Breaking barriers and supporting careers:  why ArtLife matters
May 22, 2023

Breaking barriers and supporting careers:  why ArtLife matters

Disability Pride pasteups by Larissa MacFarlane


Growing up, Diego and Darren were always interested in art—but they never really knew how to make their way into the highly-competitive art world, especially as disabled artists. 

That is, until they joined the Footscray Community Arts ArtLife program, which has supported their careers to skyrocket in ways they couldn’t have imagined. 

Artist Diego Pizarro specialises in prints, paintings, ceramics and digital media, influenced by comics and pop culture—and last year, he ran his very own solo show at the Neighbourhood Festival. 

“It was a good feeling,” Diego said. 

“I wasn’t expecting it to happen. It makes me feel happy, because people saw my work. I feel very proud of myself.” 

Diego’s show was centered around a character known as Electric Man, a trackworker who becomes a superhero after an encounter with a fuse box at his local train station. Loosely based on the narrative of Robin Hood, Electric Man is a way for Diego to address global imbalances of power and the unequal distribution of resources around the world. Alongside his art, Diego also created merch, including Electric Man t-shirts, which sold out, a feat Diego is proud of, as well as seeing his art advertised on posters and billboards throughout Melbourne’s west. 
Diego has been working with the ArtLife Program for 10 years, and says it’s taught him a lot about the art industry and has expanded his own art-making. 

“I used to just do painting. I didn’t know how to do ceramics, and now I’m pretty much a pro,” Diego said. 

“I’m glad I joined ArtLife, because I enjoy it a lot. I love the art industry.” 

One of Diego’s other biggest achievements with the program was his 2019 installation, Maze of Lost Souls, at the Due West Arts Festival, which was inspired by missing extended family who live overseas. 

Diego has no plans of stopping and is currently working on the next instalment of Electric Man, where the hero saves the Amazon from a bad guy trying to steal all the water. 

Darren Aquilina is another talented visual artist—and dancer—who has worked with the ArtLife program since 2019. His paintings are a reflection of his love for sport and friendship, including birds-eye views of football ovals and abstract portraits of friends. He also creates impressive sculptures, adorned with thick, heavy lines and industrial shapes. 

Excitingly, Darren is gearing up for his very first art show, which will be part of Bright, an October exhibition in the Roslyn Smorgon Gallery at Footscray Community Arts. He will also be sharing his work at the Makers Markets in August.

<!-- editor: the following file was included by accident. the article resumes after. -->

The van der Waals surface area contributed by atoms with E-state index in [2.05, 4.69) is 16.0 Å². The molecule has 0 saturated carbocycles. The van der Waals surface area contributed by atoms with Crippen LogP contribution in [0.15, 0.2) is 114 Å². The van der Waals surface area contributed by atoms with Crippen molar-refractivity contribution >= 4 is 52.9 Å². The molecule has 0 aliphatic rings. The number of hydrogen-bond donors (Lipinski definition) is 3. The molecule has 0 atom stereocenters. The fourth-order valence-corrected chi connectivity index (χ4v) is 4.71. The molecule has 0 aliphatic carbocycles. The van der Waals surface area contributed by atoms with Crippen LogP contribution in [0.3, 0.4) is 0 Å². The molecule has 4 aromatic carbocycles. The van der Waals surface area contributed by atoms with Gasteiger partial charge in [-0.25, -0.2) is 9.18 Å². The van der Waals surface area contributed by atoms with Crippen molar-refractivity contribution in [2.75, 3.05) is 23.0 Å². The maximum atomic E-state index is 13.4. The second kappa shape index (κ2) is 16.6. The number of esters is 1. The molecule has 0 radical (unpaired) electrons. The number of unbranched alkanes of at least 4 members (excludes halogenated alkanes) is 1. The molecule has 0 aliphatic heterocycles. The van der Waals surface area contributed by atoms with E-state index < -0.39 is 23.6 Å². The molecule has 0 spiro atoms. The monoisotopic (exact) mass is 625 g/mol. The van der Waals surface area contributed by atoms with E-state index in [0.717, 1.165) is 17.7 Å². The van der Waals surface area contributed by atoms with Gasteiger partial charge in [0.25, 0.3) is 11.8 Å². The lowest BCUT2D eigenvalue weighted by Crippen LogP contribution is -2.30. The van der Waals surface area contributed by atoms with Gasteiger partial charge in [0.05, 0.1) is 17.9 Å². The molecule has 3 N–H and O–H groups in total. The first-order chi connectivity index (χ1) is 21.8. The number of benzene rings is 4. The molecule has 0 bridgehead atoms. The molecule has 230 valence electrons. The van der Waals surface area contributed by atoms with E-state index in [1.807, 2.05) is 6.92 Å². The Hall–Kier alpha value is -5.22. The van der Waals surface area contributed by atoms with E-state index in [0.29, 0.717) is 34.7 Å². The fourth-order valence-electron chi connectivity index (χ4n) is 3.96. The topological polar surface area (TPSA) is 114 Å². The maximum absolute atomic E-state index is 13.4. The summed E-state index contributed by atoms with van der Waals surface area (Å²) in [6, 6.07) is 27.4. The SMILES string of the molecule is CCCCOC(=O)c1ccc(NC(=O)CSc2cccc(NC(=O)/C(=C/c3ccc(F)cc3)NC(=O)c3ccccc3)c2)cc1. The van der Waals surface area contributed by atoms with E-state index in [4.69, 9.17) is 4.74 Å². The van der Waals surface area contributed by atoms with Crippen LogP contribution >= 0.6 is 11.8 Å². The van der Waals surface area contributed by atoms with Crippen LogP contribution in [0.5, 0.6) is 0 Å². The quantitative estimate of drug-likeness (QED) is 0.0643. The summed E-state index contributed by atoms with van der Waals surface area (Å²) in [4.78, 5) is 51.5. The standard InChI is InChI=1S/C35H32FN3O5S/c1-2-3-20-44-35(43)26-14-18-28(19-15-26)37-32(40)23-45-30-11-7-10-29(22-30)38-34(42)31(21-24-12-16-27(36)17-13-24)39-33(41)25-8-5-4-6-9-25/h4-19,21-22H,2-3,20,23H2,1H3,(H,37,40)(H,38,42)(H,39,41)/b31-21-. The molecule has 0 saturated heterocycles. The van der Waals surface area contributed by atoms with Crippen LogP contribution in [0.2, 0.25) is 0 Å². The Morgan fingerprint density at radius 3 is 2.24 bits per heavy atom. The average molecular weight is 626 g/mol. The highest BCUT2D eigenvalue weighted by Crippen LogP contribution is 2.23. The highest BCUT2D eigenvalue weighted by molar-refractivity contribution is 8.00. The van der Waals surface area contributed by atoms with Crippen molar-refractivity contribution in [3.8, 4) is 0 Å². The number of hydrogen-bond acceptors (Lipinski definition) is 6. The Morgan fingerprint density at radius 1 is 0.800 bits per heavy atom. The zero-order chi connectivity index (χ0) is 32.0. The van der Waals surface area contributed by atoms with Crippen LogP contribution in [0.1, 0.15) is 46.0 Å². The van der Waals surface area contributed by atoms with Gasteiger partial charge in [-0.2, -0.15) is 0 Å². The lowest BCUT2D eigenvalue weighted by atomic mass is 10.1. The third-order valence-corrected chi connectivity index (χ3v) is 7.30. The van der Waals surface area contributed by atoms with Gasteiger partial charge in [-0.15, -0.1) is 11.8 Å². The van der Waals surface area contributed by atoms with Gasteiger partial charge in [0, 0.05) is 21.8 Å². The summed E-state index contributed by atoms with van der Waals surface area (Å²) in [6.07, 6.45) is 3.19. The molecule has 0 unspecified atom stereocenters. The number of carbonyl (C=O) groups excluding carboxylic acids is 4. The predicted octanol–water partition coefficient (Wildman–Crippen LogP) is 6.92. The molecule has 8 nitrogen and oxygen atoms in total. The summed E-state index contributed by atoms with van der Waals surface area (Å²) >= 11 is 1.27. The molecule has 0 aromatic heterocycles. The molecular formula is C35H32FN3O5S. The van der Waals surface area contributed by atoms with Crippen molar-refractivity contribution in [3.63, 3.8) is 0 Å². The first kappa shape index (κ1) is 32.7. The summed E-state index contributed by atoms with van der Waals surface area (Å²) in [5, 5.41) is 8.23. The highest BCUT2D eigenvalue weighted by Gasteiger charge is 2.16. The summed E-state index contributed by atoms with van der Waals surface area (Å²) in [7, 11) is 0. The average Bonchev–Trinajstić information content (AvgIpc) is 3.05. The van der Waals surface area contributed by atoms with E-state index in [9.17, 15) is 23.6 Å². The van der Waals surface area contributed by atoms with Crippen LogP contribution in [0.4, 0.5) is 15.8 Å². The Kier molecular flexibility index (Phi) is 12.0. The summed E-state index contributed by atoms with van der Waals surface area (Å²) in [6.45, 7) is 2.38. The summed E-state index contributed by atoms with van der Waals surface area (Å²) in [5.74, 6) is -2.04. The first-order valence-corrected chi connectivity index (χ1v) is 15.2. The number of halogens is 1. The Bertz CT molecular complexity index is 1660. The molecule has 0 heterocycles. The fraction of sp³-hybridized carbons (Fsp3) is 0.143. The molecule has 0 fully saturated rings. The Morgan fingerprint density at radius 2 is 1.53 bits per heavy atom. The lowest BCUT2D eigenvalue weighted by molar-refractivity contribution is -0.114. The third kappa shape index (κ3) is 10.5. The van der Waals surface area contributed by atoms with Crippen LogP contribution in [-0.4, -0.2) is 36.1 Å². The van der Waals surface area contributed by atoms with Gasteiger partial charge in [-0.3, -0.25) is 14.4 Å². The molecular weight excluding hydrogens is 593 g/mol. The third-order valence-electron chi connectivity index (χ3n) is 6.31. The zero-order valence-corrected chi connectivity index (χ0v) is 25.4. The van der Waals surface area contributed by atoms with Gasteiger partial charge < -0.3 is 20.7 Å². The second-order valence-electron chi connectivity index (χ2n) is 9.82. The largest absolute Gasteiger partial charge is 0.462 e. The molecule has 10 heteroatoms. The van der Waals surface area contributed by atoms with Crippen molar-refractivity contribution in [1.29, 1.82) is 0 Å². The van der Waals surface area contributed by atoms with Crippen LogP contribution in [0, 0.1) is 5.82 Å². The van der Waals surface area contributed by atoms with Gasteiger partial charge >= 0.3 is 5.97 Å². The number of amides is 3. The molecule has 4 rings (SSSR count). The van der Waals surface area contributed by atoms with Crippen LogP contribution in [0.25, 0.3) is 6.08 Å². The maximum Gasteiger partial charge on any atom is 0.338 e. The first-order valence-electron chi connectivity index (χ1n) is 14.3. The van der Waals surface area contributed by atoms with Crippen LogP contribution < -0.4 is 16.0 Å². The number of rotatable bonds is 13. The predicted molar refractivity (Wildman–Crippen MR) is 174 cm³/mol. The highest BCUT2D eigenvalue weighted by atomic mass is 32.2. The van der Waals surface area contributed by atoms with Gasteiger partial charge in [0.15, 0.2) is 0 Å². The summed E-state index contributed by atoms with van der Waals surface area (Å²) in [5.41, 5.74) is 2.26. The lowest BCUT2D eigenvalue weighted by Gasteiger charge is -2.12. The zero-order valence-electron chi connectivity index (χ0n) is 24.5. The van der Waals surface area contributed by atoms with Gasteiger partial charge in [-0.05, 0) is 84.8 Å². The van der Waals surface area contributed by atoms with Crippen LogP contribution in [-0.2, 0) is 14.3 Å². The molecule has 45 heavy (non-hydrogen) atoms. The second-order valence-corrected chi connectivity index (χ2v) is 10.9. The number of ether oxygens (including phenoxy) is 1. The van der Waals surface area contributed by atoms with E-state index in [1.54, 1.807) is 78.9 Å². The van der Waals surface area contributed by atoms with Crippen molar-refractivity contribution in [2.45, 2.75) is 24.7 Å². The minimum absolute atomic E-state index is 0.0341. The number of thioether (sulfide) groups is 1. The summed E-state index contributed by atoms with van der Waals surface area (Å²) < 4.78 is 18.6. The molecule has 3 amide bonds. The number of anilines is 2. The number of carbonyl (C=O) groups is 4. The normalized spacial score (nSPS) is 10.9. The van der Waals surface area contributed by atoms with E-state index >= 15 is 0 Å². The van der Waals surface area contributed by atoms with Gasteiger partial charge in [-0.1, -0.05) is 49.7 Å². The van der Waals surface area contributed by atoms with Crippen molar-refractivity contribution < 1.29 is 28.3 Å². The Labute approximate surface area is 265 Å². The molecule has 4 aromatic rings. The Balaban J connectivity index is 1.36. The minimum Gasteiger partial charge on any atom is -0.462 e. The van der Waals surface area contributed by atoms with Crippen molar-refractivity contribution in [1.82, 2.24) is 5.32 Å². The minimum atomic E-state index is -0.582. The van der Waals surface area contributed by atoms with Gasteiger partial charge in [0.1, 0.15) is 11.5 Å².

Darren joined ArtLife after some of his other friends recommended it—and it’s now become one of his favourite things, both for art, and for socialising with new people and making friends. 
“I’ve always been interested in art, but never made any before I came here,” he said. 
“I love it here.” 
Darren’s works are often featured in the ArtLife newsletter, which brings him a lot of joy. He hopes to make more friends, see more art, and keep creating. 

“I want to do more paintings. I’d like to have my own show one day, where people can come see and touch my art.” 
A key part of the ArtLife program is supporting d/Deaf and Disabled artists to engage in the art world—and that wouldn’t be possible without their community van, which takes them to galleries, exhibitions, workshops, leadership events and more. 

“We love going out to different galleries and places, and we’d love more people to come with us,” Darren said. 

“It also helps us with our own art.” 

However, unfortunately, the van is over 20 years old, and needs to be replaced, which will cost the team around $100,000, particularly with access upgrades, like a wheelchair lift. They’ve launched an urgent fundraiser so they can continue supporting d/Deaf and Disabled artists with their careers. 
Want to know more about the community van fundraiser and how you can help? Share our fundraiser or donate today. 

Written by Zoe Simmons
Zoe Simmons is an award-winning disabled journalist, copywriter, author, speaker and advocate. She believes words can change the world—and she candidly shares her experiences with disability to smash stigma, create change, and help others know they aren’t alone. You can find out more about Zoe on her website, or follow her on InstagramFacebookTwitterLinkedIn or Tik Tok.